We hope that the previous blogs have provided a solid explanation as to what an Affirmative Program is and who the Office of Federal Contract Compliance Programs (OFCCP) is. The requirement to maintain a written plan/s and ensure all action items noted within the plan are being executed can be a daunting task. As we begin to steer away from the basics of what the various requirements and components of a written plan are, we will begin to dive into helpful tips and best practices. As shown in the diagram from a previous blog in this series, the establishment of Job Groups and Activity records are critical to establishing a valid Affirmative Action Plan and are therefore worth focusing on.
Job Groups are the basis for the Utilization and Adverse Impact Analysis of each Establishment. This analysis is the “meat” of the plan and is essential information to be considered when auditing internal processes and initiating outreach efforts; thus, the Job Groups are an integral component of the plan development. Job Groups are different from EEO-1 categories; however, a contractor may use the established EEO-1 categories as Job Groups if there are fewer than 150 employees in the workforce. As a reminder, the EEO-1 Categories are:
- Executive/Senior Level Officials and Managers
- First/Mid-Level Officials and Managers
- Sales Workers
- Administrative Support Workers
- Craft Workers
- Laborers and Helpers
- Service Workers
If a contractor has more than 150 employees, these EEO-1 categories need to be sub-divided. In order to provide a more accurate representation of your workforce and related analysis, we often suggest dividing EEO-1 categories into different Job Groups prior to reaching 150 employees. The following factors must be considered when establishing Job Groups:
- Similar duties and responsibilities
- Similar rates of pay
- Similar opportunities, to include training, transfer, promotion and benefits
It is not necessary to sub-divide all EEO-1 categories. Instead, consider the diversity of roles, pay and opportunities within each. Though OFCCP does not provide a minimum number of incumbents within a Job Group which they specify is acceptable, it is important to maintain Job Groups with enough incumbents to provide meaningful analysis.
As an example, the EEO-1 category of 2-Professionals often encompasses a vast array of positions with greatly varying responsibilities, pay and opportunities; therefore, this is often one of the first groups that should be sub-divided. In this case, Job Groups such as these may be appropriate:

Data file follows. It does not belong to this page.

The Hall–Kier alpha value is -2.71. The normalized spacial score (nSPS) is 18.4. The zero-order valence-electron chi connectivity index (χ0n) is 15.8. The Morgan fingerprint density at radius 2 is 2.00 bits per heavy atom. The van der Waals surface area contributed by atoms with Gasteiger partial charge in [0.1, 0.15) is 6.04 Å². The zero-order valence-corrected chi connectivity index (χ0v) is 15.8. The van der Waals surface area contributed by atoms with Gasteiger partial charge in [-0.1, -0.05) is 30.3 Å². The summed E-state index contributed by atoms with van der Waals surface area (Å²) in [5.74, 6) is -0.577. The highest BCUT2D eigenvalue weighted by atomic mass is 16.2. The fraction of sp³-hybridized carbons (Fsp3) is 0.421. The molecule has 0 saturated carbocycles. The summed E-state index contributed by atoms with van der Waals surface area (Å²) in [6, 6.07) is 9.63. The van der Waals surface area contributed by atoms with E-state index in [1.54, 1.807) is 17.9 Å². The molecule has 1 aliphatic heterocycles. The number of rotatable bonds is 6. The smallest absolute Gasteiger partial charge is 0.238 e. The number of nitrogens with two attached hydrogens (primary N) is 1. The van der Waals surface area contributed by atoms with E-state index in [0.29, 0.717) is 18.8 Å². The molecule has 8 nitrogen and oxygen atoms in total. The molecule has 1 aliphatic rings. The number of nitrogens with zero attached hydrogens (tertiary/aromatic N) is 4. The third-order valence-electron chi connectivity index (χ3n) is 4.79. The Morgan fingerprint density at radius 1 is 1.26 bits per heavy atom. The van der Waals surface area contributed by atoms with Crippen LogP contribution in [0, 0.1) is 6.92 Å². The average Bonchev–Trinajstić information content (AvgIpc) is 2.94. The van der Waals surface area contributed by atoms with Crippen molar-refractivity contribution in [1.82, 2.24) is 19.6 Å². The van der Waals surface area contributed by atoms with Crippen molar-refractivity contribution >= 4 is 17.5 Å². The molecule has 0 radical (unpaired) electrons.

- 2A Administrative Professionals (i.e., Human Resources, Accounting, and Contracts professionals)
- 2B Analysts (i.e., Systems and Business Analysts)
- 2C Engineers (i.e., Software, Electrical, Aerospace Engineers)
The availability of candidates by race and gender in these groups may vary significantly, thus allowing for your data to provide a more accurate representation of current utilization and appropriate goals. This process should be approached carefully and strategically as it may be necessary to explain and justify the creation of these Job Groups to OFCCP if audited.
All records pertaining to all employment-related activities are vital to creating a valid Affirmative Active Plan and thus implementing a meaningful Affirmative Action Program. These records are the driver behind the requirement of “Identification of Problem Areas,” which we will address in greater detail in a later blog in this series. Accurate records of all activity, to include recruitment, applicant flow, hires, transfers, promotions, training, compensation, and even benefit policies may be reviewed if audited. Some of the following activities are used to develop the Plan:
- Applicant Flow
What’s Next in This Series?
We find that the most challenging activity to accurately capture is the Applicant Flow. What data must be maintained? Who is an internet applicant? Where was this applicant sourced from? Did you capture self-ID forms for each applicant? If unable to answer all of these questions, you aren’t alone! Many contractors struggle to effectively recruit and hire while also complying with the various requirements related to applicant tracking. Next in this series, we will answer these questions as well as address some of the more common flaws and fixes to Applicant Flow.
 Reference 41 CFR 60 2.1(d) for information on Establishments and how to determine which affirmative action program each employee should be included in.